Find the trailer for Liar here, but watch this clip from Wildness along with the queer-interest weekend skedge for SXSW’s opening weekend after the jump.

—  Rich Lopez

Will black Obama supporters defeat marriage equality in states like Maryland in November?

President Barack Obama

The Maryland Senate voted 25-22 today to legalize same-sex marriage, and the bill now heads to the desk of Democratic Gov. Martin O’Malley, who will sign it. However, the new law won’t take effect until January, which allows opponents to put a referendum on the ballot in November if they can gather 55,736 signatures.

Meanwhile, in Maine, the secretary of state has confirmed enough valid signatures from same-sex marriage supporters to get the issue on the November ballot. In 2009, Maine voters rejected marriage equality by 53 percent to 47 percent, but polls show a majority now support it.

In any case, it now appears almost certain that marriage equality will be on the ballot in at least a handful of states this year. And gay activist John Aravosis at Americablog says that’s why it’s critical for President Barack Obama to hurry up and complete his evolution on the issue:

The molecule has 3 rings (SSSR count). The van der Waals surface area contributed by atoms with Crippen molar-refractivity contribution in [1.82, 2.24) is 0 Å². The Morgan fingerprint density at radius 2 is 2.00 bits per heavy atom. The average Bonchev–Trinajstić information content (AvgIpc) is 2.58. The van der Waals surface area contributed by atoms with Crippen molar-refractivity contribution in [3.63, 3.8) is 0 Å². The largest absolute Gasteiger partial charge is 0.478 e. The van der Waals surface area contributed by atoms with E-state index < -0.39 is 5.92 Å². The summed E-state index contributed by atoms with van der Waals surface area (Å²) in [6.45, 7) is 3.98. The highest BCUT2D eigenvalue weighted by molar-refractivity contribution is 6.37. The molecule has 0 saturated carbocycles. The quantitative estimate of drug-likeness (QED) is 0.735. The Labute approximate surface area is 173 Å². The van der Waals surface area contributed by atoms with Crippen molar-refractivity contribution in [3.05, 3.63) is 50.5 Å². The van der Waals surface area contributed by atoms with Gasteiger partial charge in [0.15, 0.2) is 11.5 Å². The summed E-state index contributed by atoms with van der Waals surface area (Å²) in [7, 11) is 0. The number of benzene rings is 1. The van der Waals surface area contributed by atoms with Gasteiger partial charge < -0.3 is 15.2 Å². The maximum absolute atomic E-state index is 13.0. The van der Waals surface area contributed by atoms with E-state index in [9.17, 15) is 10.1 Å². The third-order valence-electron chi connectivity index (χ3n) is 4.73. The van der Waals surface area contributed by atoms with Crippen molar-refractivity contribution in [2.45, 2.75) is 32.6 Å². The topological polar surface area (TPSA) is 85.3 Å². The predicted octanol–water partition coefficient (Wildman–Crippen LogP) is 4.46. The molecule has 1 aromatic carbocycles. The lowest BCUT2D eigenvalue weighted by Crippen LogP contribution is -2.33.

The President obviously wants us all to get out the vote in November. But there are key constituencies with whom the President has great sway, and who are not terribly good on gay rights issues as compared to other Democrats. Why does that matter?  Well, take Maryland.  Maryland will likely see an effort on the November ballot to repeal the just-passed marriage equality legislation.  Nearly a third of Marylanders are African-American.  And black Democrats in Maryland are twice as opposed to same-sex marriage as white Democrats in the state.